From technology trends breaking out at scale, China’s mind-blowing deployment, a certain trade case in the US and of course, one or two notable bankruptcies, 2017 was never short of drama. But which stories drew your attention in 2017?
According to brief reports citing Tesla’s CTO, Panasonic has started making its high-efficiency HIT (Heterojunction with Intrinsic Thin layer) solar cells at Gigafactory 2 in RiverBend, Buffalo, New York State.
Major Japanese electronics company Panasonic has increased its ‘HIT’ (Heterojunction with Intrinsic Thin layer) solar module product warranty from 15 years to 25 years and applies to all HIT modules installed from 2017.
Panasonic’s solar manufacturing deal with Tesla at the former SolarCity 1GW solar cell and module assembly plant at RiverBend, Buffalo, New York State, which was recently renamed Gigafactory 2 by Tesla is to be ramped to its 1GW nameplate capacity exclusively by Panasonic in 2019.
The lack of information in a joint press release from Tesla and Panasonic, confirming a solar cell manufacturing partnership at the SolarCity/Silevo 1GW Buffalo fab in New York State was not a surprise, especially considering it merely rubber stamped an MOU previously announced that was only subject to the successful acquisition by Tesla of SolarCity.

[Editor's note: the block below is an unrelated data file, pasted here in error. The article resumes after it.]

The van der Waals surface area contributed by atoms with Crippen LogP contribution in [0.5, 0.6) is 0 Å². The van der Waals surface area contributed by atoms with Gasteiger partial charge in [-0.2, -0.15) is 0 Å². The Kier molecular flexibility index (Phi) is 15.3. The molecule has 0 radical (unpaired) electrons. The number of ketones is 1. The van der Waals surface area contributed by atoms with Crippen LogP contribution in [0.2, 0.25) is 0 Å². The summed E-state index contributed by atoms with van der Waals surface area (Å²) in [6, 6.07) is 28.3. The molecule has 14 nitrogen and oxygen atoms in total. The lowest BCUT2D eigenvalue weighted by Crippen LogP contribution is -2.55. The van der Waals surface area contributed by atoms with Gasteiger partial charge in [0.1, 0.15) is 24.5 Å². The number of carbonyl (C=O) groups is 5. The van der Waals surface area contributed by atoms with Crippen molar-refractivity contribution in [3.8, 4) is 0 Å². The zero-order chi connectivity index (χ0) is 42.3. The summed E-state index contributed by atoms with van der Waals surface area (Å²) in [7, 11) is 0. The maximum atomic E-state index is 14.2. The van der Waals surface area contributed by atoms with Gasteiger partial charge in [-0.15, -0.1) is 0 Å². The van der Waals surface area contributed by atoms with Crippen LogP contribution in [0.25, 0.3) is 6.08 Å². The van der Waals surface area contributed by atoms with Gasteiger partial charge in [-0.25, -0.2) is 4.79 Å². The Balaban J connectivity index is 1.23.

Nanoelectronics research centre imec said that copper-based solar cells have reached the same reliability standards as traditional silver-based solar cells in recently completed rapid-cycle testing of a limited number of specially prepared modules.
US-based high-efficiency integrated PV manufacturer Mission Solar Energy is reportedly to close its N-type mono solar cell line with the loss of 87 jobs and focus on module assembly to remain competitive.
Cogenra Solar, a subsidiary of US-based high-efficiency module manufacturer SunPower, has filed a lawsuit against SolarCity over claims of IP (Intellectual Property) theft and infringement over its direct solar cell to cell contact technology that is often described as an overlapping shingle-like pattern.
The University of Delaware’s Institute of Energy Conversion (IEC) has been awarded US$2.1 million from the SunShot Initiative for two research projects aiming to improve the performance of interdigitated back contact (IBC) solar cells while reducing their production costs and new techniques for CIGS deposition.